World faces longer supply shortage as Chinese factories contract
Eric Li’s factory that makes glass lampshades for companies like Home Depot Inc. is being pushed to its limits, with sales doubling to pre-pandemic levels.
But like many Chinese manufacturers, it has no plans to expand its business – a reluctance that could slow the pace of China’s economic growth this year and prolong a felt shortage of products around the world as demand grows. straightens.
Soaring commodity prices mean “margins are squeezed,” says Li, owner of Huizhou Baizhan Glass Co. in southern China’s Guangdong Province, which has annual sales of about $ 30 million. With the global economic recovery still uneven, “the future is very uncertain, so there is not a lot of pressure to increase capacity,” he adds.
The combination of rising input prices, uncertainty over export prospects and a weak recovery in domestic consumer demand caused Chinese manufacturing investment from January to April to be 0.4% lower than the same period in 2019, according to official statistics (compared to 2019, the distortion of data on last year’s pandemic).
Due to the large size of China’s manufacturing sector, this poses a risk both to the country’s growth – which is currently expected to reach 8.5% in 2021, according to a tally of estimates by Bloomberg economists – and to a global economy. struggling with the offer. shortages and rising prices.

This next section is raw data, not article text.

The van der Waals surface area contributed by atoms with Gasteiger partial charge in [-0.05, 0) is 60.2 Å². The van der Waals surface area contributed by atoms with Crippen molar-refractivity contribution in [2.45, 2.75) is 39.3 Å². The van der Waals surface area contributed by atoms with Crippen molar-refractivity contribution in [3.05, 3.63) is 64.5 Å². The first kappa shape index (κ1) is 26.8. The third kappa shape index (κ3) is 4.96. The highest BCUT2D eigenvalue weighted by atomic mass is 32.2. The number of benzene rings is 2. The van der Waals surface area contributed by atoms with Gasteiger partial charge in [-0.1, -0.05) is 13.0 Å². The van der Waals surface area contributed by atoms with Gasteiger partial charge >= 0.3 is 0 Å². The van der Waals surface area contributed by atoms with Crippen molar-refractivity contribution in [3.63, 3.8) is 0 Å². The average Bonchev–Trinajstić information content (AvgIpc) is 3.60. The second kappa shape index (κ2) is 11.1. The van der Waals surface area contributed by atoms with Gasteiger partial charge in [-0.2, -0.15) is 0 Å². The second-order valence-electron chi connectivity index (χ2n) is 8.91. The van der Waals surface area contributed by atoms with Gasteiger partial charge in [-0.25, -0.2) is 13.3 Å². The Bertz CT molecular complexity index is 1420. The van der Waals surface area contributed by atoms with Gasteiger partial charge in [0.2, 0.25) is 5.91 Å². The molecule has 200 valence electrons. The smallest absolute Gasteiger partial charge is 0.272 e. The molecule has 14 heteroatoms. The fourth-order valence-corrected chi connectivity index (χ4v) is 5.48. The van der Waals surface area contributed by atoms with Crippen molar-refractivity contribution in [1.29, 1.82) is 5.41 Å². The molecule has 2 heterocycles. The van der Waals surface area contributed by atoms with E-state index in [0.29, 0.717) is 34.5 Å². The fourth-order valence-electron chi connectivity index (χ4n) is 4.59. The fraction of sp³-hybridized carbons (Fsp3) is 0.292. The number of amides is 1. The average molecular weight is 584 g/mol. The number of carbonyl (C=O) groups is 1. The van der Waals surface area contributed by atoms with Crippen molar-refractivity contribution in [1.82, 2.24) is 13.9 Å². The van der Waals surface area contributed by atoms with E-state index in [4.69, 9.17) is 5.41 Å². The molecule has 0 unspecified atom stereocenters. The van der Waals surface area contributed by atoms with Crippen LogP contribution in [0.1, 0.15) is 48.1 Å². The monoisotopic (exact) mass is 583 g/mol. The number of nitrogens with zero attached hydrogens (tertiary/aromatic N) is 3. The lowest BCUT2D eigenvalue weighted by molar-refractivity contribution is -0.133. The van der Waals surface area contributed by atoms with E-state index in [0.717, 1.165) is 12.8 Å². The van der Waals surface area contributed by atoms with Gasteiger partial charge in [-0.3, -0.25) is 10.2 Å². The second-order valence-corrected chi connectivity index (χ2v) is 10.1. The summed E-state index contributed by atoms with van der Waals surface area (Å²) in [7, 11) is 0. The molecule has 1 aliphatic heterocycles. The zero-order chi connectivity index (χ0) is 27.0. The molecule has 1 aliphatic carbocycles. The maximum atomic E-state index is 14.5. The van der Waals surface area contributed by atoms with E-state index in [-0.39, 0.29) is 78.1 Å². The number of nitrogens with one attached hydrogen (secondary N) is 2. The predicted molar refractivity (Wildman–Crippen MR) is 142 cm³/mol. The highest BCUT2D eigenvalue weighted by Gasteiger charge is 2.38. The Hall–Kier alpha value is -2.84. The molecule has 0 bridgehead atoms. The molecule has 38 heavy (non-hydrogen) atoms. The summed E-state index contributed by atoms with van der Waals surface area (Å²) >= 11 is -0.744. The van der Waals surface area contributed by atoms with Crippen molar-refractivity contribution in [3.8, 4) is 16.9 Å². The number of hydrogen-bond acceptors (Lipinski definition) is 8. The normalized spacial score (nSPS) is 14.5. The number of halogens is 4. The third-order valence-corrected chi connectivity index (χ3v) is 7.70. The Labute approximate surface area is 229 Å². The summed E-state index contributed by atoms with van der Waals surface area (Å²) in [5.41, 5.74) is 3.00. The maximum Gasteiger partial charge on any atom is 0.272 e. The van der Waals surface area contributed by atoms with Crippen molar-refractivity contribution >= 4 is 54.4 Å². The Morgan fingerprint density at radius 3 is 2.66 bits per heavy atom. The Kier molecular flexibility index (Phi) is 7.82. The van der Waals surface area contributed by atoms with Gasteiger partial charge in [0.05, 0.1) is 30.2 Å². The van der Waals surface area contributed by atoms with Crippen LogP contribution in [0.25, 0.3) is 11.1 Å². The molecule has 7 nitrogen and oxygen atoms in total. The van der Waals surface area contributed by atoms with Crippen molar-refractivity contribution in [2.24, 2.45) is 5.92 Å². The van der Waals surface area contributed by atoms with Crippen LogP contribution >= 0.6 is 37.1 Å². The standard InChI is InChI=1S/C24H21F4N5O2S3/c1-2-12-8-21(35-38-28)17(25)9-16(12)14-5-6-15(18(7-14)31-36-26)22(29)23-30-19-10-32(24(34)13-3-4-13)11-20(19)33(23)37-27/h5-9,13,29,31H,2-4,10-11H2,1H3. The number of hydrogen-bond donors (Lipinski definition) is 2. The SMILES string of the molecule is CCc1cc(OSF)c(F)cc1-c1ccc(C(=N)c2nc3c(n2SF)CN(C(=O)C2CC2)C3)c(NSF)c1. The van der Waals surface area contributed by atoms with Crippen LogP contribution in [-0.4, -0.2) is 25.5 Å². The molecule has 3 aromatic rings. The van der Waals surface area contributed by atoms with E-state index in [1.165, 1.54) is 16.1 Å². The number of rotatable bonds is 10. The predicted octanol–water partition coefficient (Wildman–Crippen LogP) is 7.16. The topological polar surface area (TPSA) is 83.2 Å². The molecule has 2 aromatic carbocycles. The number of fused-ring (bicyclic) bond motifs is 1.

Lower-than-expected investment could have a “considerable” impact on GDP growth this year, said Chinese economist from Citigroup Inc., Li-gang Liu. A fall in investment could hurt imports of capital goods and equipment from developed economies like Japan and Germany, “which in turn could slow their economic recovery and also rebound,” he said. -he adds.
AnHui HERO Electronic Sci & Tec Co. Ltd. is one of those companies that feels the pressure. Based in the eastern province of Anhui, the company manufactures capacitors used to manufacture electronic circuits, with sales mainly in the domestic market. Jing Yuan, the founder, claims that orders are increasing up to 30% year over year, but profits are down 50% due to rising costs of materials which are not easily passed on to customers.
The company is under “enormous cash pressure” as it has to pay half a month before delivery in order to secure copper and other metals, which it previously paid for months after receiving, did -he declares. “The issue of commodities must be dealt with by the government,” he added.
Input shortages mean that some manufacturers are unable to use their existing facilities, so the expansion would be of little use. Chinese electric carmaker Nio Inc. suspended production at one of its factories last month due to a shortage of microchips.
Modern Casting Ltd., which manufactures steel products in Guangdong, released a note to customers this month saying it would not be able to fulfill its current orders due to the high cost of raw materials. A staff member who answered the phone at the company’s office confirmed the note, but declined to give further details.
In addition to higher input costs, Chinese companies face a bumpy transition to domestic consumer spending to support their post-pandemic recovery.
Exports, China’s strong point last year, may start to slow, as the rollout of vaccines will prompt consumers in rich countries to shift spending toward services. Meanwhile, the growth rate of Chinese consumer spending has yet to fully recover.